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Business insight from the back of a shampoo bottle


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When are you going to get serious about your business?

Identify one thing you can do today to attract a new customer, educate a prospect or answer a common question.

Do it again tomorrow. If daily is just too much (seriously?), can you do it every couple of days, or at least once a week?

Once the habit is cemented in place, don’t stop. Ever.

Now find another rough edge in your business. Repeat the same process.

Like the shampoo bottle says: “Wash, rinse, repeat.”

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attitude Business culture Competition Habits Personal development

Maybe I mislead you

 
Speaks for itself.
 

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attitude E-myth Employees Entrepreneurs Habits Improvement Leadership planning Productivity Setting Expectations Small Business Strategy

Why don’t we do what we know must be done?

Change is hard.

We often don’t make a change because just thinking about it tends to be unpleasant, never mind the change itself.

We’ll think about it and mull it over and consider our options like we do about stopping for gas. We’ll glance at the pump as we pass by and put off the inevitable until the needle falls into that “below-the-E” zone where you know you’re in trouble if you don’t stop soon.

The decision to pull over and take 10 minutes to ensure that you can continue for hours or days takes just an instant. Yet many of us wait until forced to do it.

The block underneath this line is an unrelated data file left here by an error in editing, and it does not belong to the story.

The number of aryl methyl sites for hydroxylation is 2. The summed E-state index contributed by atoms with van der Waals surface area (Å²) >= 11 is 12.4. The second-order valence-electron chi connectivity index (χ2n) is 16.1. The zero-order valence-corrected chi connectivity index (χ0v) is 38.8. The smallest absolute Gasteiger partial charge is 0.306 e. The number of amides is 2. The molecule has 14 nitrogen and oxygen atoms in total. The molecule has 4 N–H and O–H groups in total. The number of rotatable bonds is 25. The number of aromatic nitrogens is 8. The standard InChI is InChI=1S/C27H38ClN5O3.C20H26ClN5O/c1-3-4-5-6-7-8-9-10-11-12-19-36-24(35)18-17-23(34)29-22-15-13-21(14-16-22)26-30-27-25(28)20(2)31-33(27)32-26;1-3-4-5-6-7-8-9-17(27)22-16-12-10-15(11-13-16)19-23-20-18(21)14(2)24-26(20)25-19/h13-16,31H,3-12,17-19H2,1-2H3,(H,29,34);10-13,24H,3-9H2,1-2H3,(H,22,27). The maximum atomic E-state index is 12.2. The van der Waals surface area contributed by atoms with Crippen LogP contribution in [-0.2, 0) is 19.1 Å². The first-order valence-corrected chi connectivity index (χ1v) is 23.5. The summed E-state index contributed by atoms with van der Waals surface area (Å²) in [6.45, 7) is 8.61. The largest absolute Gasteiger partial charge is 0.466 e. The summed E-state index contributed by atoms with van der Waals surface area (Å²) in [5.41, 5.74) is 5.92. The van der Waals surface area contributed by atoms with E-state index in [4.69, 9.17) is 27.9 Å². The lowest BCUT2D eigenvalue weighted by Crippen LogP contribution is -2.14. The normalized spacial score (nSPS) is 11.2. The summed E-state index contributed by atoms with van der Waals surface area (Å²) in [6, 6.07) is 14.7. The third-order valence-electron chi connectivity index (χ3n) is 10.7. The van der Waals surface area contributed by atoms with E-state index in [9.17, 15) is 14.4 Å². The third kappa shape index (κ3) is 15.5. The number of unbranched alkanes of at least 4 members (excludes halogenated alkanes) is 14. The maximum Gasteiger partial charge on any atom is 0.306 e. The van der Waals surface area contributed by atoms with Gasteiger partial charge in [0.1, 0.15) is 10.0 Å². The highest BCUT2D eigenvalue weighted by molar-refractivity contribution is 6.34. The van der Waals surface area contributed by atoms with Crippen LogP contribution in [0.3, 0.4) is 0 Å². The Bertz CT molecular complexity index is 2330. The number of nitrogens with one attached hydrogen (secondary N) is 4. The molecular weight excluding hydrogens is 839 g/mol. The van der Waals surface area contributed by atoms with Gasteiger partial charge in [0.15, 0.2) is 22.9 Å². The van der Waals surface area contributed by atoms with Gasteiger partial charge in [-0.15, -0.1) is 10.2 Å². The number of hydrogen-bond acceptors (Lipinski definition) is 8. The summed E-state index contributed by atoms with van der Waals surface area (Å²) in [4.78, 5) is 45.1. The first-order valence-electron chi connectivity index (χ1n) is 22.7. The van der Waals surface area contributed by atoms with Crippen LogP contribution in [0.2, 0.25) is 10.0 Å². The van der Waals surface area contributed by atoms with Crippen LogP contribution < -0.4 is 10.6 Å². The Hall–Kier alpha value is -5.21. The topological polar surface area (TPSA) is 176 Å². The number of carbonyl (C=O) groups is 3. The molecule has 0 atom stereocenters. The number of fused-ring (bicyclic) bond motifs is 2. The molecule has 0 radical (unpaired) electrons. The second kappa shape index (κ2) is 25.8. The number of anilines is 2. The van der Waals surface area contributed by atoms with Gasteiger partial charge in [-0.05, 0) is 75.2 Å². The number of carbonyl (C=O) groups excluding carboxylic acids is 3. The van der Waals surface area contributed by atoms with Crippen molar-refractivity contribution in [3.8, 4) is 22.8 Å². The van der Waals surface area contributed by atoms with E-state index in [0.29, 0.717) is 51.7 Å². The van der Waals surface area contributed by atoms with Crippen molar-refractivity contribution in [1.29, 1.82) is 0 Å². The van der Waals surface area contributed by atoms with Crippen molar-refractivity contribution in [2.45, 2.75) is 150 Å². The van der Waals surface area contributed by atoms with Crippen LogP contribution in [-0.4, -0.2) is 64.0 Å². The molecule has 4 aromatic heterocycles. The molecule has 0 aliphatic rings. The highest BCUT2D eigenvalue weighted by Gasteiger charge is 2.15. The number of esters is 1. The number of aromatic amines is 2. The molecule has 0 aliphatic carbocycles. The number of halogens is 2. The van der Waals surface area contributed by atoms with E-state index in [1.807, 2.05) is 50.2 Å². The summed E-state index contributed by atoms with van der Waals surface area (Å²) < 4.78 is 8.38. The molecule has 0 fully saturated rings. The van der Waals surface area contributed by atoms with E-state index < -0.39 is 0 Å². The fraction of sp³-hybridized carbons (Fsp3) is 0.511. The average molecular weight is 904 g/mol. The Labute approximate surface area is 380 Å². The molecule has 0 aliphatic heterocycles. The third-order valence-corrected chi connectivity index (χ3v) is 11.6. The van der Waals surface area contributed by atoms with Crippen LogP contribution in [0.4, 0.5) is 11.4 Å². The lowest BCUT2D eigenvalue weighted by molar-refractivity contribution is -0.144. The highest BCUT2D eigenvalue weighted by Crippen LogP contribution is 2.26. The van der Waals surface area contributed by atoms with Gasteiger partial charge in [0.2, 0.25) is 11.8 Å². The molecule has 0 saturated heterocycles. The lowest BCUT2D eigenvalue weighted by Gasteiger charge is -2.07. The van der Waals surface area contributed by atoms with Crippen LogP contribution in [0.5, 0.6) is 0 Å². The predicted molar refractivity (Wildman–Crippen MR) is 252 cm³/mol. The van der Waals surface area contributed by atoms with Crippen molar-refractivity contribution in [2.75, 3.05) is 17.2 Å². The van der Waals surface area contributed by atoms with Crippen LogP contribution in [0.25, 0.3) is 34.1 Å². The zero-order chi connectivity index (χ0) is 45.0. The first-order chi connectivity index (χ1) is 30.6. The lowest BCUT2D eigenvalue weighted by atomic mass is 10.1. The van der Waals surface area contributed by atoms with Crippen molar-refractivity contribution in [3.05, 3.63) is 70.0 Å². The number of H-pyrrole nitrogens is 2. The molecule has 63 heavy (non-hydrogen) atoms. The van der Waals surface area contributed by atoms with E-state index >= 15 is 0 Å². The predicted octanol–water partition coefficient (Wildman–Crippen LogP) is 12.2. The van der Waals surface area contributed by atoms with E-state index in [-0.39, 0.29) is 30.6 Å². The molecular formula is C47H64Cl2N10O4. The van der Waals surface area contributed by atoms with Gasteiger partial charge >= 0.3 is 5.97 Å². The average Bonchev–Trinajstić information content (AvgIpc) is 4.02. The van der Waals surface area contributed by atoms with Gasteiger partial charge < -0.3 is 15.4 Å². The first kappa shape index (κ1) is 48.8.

What actions are you waiting to be forced into? What would change if you didn’t wait?

It’s about the pain

Jim Rohn used to say “We don’t change until the pain of change becomes worse than the change of same.”

Yet we know better. Every day people make a decision not to fix something, change their mindset (or at least start down that path) or deal with the 500 lb gorilla in the room.

I sit in meetings with regularity where the obvious thing that has to be faced is ignored as if time will make it go away. Every day, the cost of not facing that thing increases.

Yet we continue to stall.

Why?

In the past, some have proposed that we’re afraid of reaching the destination we claim we’ve sought for years. In a few cases, that might be true, but I suspect that for the majority of people and businesses, advance thought might never have gone that far.

What important task have you avoided thinking about this month? What would happen if you forced yourself to focus on it for 15 minutes?

Procrastination

How many times have you thought about a problem you wanted to solve, then bought something (a book, service, etc) to help you address it – and then did nothing with the resource?

Our minds get satisfaction from the purchase. That little bit of dopamine is enough to pacify some of us. It pretends to be action.

We stop on the first rung of the ladder, or the second, or worst, the last.

When it comes to the most important thing you’re putting off, what rung are you on? Do you have more trouble starting or finishing?

Inertia

The trouble with inertia is that it seems to sprout from a smaller version of itself. It does this without water, sunshine or even MiracleGro.